Jerrell Gibbs - Artists - Dowling Walsh

Jerrell Gibbs (b. 1988; Baltimore, Maryland) opposes deceptive perceptions of Black men by questioning master narratives and their connection to a muted visual history. Gibbs’ paintings are acts of resistance, asserting power over visual stereotypes. He paints the Black male figure with adornments, such as flowers, and contextualizes them in moments of peace, rest, and solitude. These gestures function to dismantle the visual misrepresentation of violence, trauma, and pain.

Gibbs is committed to creating paintings that are both authentic and truthful, and he reveals Black men as God-fearing, husbands, fathers, brothers, and sons. His paintings highlight joy, beauty and the mundane, all components within the vastness of Black life. The compositions, which are often taken from his family archive, focus on placement, size, proportion, as much as they do on mark-making and painterly gestures. His assertions of legacy highlight the performative nature of heritage and displaces an audience unaccustomed to more extensive and wide-ranging portrayals of Black life. 

Gibbs received his M.F.A. from the LeRoy E. Hoffberger School of Painting at the Maryland Institute College of Art, Baltimore, MD. His work is in the permanent collections of the Brandywine Museum of Art, Chadds Ford, PA; Baltimore Museum of Art, Baltimore, MD; Columbus Museum of Art, Columbus, OH; Los Angeles County Museum of Art, Los Angeles, CA; U.S. Capitol, Washington, DC; CC Foundation Shanghai, China, and x Museum, Beijing, China. He has had recent solo exhibitions at Easy Does It Curatorial Space, Los Angeles, CA, and Mariane Ibrahim Gallery in Paris, France, and Chicago, IL, and more than thirty group exhibitions across the United States, Europe, Mexico, and Korea. Gibbs has been an artist-in-residence at Mare Residency, Baltimore, MD, and has received awards from the American Academy of Arts and Letters and the Maryland Institute College of Art. He lives and works in Baltimore, MD.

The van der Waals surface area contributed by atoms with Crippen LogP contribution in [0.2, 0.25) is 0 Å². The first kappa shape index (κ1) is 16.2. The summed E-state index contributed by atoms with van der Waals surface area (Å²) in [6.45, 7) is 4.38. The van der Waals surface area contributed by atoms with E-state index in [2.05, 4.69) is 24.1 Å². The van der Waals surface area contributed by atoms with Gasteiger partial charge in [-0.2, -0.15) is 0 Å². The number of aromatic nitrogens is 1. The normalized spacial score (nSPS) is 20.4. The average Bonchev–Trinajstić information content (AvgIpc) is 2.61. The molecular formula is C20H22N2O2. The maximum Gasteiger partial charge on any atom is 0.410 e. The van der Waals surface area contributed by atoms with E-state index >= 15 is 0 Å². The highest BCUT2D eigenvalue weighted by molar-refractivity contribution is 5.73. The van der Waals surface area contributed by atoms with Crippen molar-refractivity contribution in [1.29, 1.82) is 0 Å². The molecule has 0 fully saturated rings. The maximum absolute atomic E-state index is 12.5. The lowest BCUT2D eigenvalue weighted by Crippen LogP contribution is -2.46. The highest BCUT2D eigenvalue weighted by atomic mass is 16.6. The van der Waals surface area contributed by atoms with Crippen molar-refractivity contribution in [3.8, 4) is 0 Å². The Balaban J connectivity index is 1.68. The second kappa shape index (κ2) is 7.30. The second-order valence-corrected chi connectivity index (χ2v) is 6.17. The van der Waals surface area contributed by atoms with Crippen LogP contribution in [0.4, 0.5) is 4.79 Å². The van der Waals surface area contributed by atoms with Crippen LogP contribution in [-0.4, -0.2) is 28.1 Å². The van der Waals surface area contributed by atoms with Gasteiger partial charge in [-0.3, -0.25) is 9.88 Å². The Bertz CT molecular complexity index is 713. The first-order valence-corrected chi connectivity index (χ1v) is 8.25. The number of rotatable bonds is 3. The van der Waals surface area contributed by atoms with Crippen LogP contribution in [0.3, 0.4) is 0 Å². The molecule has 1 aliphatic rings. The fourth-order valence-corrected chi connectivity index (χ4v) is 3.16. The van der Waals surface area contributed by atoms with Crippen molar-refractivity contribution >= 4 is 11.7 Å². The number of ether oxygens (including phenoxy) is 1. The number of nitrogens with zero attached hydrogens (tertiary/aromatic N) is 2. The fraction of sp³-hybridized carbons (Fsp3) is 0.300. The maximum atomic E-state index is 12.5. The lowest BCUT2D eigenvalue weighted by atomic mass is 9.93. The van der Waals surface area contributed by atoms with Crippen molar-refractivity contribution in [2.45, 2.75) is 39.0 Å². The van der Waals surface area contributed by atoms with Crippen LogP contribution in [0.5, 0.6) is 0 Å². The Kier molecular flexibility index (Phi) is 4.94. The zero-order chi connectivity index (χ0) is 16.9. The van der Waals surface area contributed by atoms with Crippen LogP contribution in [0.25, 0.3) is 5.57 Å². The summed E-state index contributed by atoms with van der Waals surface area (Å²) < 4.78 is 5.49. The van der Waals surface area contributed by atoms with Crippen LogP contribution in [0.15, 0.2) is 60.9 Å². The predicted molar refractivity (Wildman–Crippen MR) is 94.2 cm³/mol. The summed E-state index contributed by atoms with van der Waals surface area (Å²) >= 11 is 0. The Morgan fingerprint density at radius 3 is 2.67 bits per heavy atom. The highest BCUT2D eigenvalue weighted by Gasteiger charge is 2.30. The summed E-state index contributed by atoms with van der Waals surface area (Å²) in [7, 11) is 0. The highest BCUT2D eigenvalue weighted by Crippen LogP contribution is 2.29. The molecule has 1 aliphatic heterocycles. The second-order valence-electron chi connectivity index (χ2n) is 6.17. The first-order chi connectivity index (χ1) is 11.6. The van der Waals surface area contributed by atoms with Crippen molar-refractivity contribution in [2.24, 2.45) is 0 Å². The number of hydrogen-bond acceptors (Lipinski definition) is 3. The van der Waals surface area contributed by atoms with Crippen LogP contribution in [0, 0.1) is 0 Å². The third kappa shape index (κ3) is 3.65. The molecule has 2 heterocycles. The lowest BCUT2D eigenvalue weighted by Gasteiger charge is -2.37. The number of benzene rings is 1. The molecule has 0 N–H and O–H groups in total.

The Aldrich's is one painting from my series called I Can See Through Muddy Waters Dry Land.

The Aldrich's are friends of my family. The background of the painting is of their backyard. What intrigued me was the vastness of land that we have in the state of Maryland, more specifically 30 minutes outside of Baltimore city. I thought about accessibility to space like this, and who has the opportunity to experience it.

I took a picture of their backyard and used it as source material for the painting. The figure in the work is from a separate photograph whose purpose in the painting is to reinforce the idea of peace, reflection and stillness. The relationship between figure and landscape contrasts and creates tension because of the choice in color palette - highly saturated background vs gray scale - which also gives the viewer the opportunity to rest within the figure. This allows the Black male in the painting to be the source of peace, rest and solitude for the viewer. 

Back To Top